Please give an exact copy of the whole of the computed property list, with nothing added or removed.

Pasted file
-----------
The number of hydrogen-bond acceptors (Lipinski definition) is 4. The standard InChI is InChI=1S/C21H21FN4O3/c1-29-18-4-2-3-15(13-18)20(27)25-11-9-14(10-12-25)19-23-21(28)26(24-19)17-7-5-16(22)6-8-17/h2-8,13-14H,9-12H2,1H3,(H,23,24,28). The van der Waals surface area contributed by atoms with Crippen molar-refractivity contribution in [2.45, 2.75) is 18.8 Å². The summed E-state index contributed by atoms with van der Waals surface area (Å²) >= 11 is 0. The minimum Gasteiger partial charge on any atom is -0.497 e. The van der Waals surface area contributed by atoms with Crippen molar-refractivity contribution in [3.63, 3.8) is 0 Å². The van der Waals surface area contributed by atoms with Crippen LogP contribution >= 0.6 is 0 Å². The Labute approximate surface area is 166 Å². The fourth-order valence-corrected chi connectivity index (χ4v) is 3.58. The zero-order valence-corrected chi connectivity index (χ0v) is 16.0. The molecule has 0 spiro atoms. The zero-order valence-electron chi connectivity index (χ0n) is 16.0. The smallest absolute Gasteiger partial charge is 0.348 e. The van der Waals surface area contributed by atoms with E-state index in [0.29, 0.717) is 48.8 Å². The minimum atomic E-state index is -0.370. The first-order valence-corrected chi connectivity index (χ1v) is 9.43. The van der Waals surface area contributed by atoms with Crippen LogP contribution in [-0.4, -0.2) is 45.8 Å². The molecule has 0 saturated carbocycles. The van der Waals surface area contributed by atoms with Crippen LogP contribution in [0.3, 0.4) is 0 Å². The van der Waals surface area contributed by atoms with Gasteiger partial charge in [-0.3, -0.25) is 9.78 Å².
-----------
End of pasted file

The number of hydrogen-bond acceptors (Lipinski definition) is 4. The standard InChI is InChI=1S/C21H21FN4O3/c1-29-18-4-2-3-15(13-18)20(27)25-11-9-14(10-12-25)19-23-21(28)26(24-19)17-7-5-16(22)6-8-17/h2-8,13-14H,9-12H2,1H3,(H,23,24,28). The van der Waals surface area contributed by atoms with Crippen molar-refractivity contribution in [2.45, 2.75) is 18.8 Å². The summed E-state index contributed by atoms with van der Waals surface area (Å²) >= 11 is 0. The minimum Gasteiger partial charge on any atom is -0.497 e. The van der Waals surface area contributed by atoms with Crippen molar-refractivity contribution in [3.63, 3.8) is 0 Å². The van der Waals surface area contributed by atoms with Crippen LogP contribution >= 0.6 is 0 Å². The Labute approximate surface area is 166 Å². The fourth-order valence-corrected chi connectivity index (χ4v) is 3.58. The zero-order valence-corrected chi connectivity index (χ0v) is 16.0. The molecule has 0 spiro atoms. The zero-order valence-electron chi connectivity index (χ0n) is 16.0. The smallest absolute Gasteiger partial charge is 0.348 e. The van der Waals surface area contributed by atoms with E-state index in [0.29, 0.717) is 48.8 Å². The minimum atomic E-state index is -0.370. The first-order valence-corrected chi connectivity index (χ1v) is 9.43. The van der Waals surface area contributed by atoms with Crippen LogP contribution in [-0.4, -0.2) is 45.8 Å². The molecule has 0 saturated carbocycles. The van der Waals surface area contributed by atoms with Crippen LogP contribution in [0.3, 0.4) is 0 Å². The van der Waals surface area contributed by atoms with Gasteiger partial charge in [-0.3, -0.25) is 9.78 Å².